Population projections provide an approximate idea of the expected future population size and are used in urban planning, resource allocation for emergency services, prioritizing public and private investments, and in many other ways. By using past observations with present trends and making certain plausible assumptions, we built the official 2020 projected population for each of Virginia’s 133 cities and counties

Even though the future is largely unknown and unpredictable, at the start of each decade, we get a chance to compare the accuracy of our projections with the U.S. Decennial Census data. This allows us to ensure that our projection methods are guided by rigorous demographic and statistical standards, and produce reasonable numbers at both the locality and state levels when carefully tested against Census data.

Given Virginia’s large number of counties and county-equivalent cities—with population sizes ranging from 1,150,309 in Fairfax County to 2,232 people in Highland—we used projection methodologies with statewide applicability that are both theoretically sound and also capable of providing detailed breakdowns at the locality level.

According to empirical findings1, for a 10-year projection, the typical county-level average error is 12, and our evaluations yielded an average error of 2.33, which is well within the acceptable range. Overall, our projections were higher than the actual counts in 66 localities, and lower for 67 cities and counties, indicating well-balanced results. Grouping Virginia’s 95 counties and 38 independent cities by population size and comparing the results to the Census counts (see Figure 1 below) reveals that our projections were the least accurate for Radford city (over by 14.8%) and Prince George County (under by 12.5%), while Lancaster County’s expected population most closely matched the Census count. In terms of actual population totals, the greatest divergence from Census counts occurred in Fairfax County, which we over-projected by 12,195 people and Chesterfield County which we under-projected by 10,707 residents (representing a 1.1% and -2.9% divergence, respectively).


Figure 1: Evaluating Projections for 2020 by County Size


Despite Virginia’s diverse range of cities and counties, our projections performed well. The map in Figure 2, shows that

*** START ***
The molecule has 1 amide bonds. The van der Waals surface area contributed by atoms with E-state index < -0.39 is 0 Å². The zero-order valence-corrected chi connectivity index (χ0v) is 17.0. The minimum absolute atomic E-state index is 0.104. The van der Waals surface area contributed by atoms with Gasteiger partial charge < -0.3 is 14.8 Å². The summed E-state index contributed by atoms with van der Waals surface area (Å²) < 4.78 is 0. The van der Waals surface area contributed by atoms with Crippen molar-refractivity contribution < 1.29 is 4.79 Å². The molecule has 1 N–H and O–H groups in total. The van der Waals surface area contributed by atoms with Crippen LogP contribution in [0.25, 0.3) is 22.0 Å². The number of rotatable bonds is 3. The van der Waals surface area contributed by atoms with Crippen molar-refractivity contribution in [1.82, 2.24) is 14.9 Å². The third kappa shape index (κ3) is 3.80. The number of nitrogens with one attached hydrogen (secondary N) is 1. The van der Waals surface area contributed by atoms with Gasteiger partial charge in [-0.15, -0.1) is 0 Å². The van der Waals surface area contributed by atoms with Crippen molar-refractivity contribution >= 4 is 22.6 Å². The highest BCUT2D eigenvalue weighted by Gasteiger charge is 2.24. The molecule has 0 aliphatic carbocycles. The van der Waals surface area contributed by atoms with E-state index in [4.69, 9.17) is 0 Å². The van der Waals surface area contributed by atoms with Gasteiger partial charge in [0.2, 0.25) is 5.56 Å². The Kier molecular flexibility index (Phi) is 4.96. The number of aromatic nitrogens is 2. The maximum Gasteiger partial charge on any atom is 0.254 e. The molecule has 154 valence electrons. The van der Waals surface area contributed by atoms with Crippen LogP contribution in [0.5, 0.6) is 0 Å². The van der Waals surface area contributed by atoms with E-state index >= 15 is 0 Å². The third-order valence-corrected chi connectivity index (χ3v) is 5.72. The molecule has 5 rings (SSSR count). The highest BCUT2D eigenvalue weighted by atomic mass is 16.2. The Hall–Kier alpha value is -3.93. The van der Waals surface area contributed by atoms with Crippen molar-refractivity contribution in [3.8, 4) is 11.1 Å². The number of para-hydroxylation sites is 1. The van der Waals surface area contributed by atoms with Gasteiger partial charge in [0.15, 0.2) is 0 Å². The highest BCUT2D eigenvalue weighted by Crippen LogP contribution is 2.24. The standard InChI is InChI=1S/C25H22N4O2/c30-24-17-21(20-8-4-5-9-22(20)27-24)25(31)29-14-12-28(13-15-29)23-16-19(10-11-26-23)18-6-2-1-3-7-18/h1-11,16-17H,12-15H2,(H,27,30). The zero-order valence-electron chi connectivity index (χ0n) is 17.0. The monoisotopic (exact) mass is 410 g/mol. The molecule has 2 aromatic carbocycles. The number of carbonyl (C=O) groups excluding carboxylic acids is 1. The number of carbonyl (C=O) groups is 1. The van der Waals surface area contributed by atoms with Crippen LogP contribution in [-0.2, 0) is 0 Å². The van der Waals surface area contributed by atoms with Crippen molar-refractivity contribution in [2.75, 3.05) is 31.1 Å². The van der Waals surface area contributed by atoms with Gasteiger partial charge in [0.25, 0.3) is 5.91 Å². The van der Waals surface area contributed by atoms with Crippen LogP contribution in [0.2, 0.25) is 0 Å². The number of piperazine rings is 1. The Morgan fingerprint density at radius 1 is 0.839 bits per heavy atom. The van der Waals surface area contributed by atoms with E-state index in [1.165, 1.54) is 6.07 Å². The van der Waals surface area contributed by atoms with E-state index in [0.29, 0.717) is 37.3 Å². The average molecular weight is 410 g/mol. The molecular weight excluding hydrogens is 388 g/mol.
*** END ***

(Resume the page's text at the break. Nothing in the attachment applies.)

• 120 localities were projected within +/-5% range of the actual Census count (41 localities were within 1%; 35 cases were within 1% and 2%; and 44 cases were projected between the 2% and 5% margin).
  • Of the remaining 13 localities (in red), 11 were projected within 5% and 10% error margin (including Charlottesville city at 8.9% and Harrisonburg city at 8.1%), and the 2 main outliers beyond 10% are Radford city and Prince George County. This could be partly explained by the presence of group quarters. For instance Charlottesville, Harrisonburg, and Radford are all college towns, and students living in off-campus housing may have been undercounted.


Figure 2: Mapping Absolute Percentage Difference between 2020 Projections and Count

Overall, the 2020 Virginia projection results were highly accurate: statewide the projected population total was only 0.27% higher than the actual Census count, and over 90% of the localities were projected within 5% range of the decennial headcount2. In addition, our last round of projections indicated that the pace of growth would slow down and the rural-urban divide would become more prominent, which has been confirmed through the evaluation of our projections compared to Census counts.

Testing the accuracy of population projections is critical as it validates our findings and the strength of our methodology. It also demonstrates to data users in various sectors (governments, businesses, non-profits etc.) that this data and research is credible and can be reliably used for their individual needs and applications. Using the 2020 Census and data from previous decades, we plan to develop and release the 2030, 2040, and 2050 projections in July 2022.



1: Stanley K. Smith, Jeff Tayman, and David A. Swanson. 2001. State and Local Population Projections: Methodology and Analysis. New York: Kluwer Academic/Plenum Publishers.

2: Some of our college town projections may appear a bit off, which may be due, in part, to the group quarters data collection issues reflected in the Census numbers.